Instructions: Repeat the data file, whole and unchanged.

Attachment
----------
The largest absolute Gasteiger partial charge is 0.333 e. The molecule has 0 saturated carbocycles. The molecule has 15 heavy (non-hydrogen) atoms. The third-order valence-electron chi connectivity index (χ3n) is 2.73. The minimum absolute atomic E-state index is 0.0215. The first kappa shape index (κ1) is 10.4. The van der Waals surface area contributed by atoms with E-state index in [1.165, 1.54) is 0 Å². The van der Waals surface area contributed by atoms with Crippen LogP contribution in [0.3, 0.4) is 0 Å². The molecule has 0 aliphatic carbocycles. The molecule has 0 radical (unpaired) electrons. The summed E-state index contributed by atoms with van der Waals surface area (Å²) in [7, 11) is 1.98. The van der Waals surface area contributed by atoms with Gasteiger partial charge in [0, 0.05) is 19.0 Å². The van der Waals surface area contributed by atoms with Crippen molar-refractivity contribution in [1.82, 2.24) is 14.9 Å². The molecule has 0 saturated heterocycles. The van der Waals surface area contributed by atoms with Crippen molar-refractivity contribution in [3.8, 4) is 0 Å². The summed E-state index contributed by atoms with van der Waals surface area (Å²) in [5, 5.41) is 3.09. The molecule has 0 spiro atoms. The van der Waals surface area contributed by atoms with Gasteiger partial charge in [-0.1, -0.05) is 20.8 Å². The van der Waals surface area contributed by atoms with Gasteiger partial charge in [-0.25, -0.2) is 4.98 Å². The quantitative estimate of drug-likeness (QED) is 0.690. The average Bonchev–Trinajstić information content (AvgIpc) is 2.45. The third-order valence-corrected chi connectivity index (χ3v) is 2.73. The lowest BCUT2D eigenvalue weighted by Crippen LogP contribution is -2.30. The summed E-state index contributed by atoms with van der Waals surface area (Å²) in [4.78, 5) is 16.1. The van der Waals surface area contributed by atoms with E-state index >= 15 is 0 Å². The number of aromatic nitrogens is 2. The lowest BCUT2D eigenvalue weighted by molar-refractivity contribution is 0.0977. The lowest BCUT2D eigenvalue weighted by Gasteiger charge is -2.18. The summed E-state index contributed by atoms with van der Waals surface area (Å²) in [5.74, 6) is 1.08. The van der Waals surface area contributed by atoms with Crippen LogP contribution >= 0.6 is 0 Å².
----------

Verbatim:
The largest absolute Gasteiger partial charge is 0.333 e. The molecule has 0 saturated carbocycles. The molecule has 15 heavy (non-hydrogen) atoms. The third-order valence-electron chi connectivity index (χ3n) is 2.73. The minimum absolute atomic E-state index is 0.0215. The first kappa shape index (κ1) is 10.4. The van der Waals surface area contributed by atoms with E-state index in [1.165, 1.54) is 0 Å². The van der Waals surface area contributed by atoms with Crippen LogP contribution in [0.3, 0.4) is 0 Å². The molecule has 0 aliphatic carbocycles. The molecule has 0 radical (unpaired) electrons. The summed E-state index contributed by atoms with van der Waals surface area (Å²) in [7, 11) is 1.98. The van der Waals surface area contributed by atoms with Gasteiger partial charge in [0, 0.05) is 19.0 Å². The van der Waals surface area contributed by atoms with Crippen molar-refractivity contribution in [1.82, 2.24) is 14.9 Å². The molecule has 0 saturated heterocycles. The van der Waals surface area contributed by atoms with Crippen molar-refractivity contribution in [3.8, 4) is 0 Å². The summed E-state index contributed by atoms with van der Waals surface area (Å²) in [5, 5.41) is 3.09. The molecule has 0 spiro atoms. The van der Waals surface area contributed by atoms with Gasteiger partial charge in [-0.1, -0.05) is 20.8 Å². The van der Waals surface area contributed by atoms with Gasteiger partial charge in [-0.25, -0.2) is 4.98 Å². The quantitative estimate of drug-likeness (QED) is 0.690. The average Bonchev–Trinajstić information content (AvgIpc) is 2.45. The third-order valence-corrected chi connectivity index (χ3v) is 2.73. The lowest BCUT2D eigenvalue weighted by Crippen LogP contribution is -2.30. The summed E-state index contributed by atoms with van der Waals surface area (Å²) in [4.78, 5) is 16.1. The van der Waals surface area contributed by atoms with E-state index >= 15 is 0 Å². The number of aromatic nitrogens is 2. The lowest BCUT2D eigenvalue weighted by molar-refractivity contribution is 0.0977. The lowest BCUT2D eigenvalue weighted by Gasteiger charge is -2.18. The summed E-state index contributed by atoms with van der Waals surface area (Å²) in [5.74, 6) is 1.08. The van der Waals surface area contributed by atoms with Crippen LogP contribution >= 0.6 is 0 Å².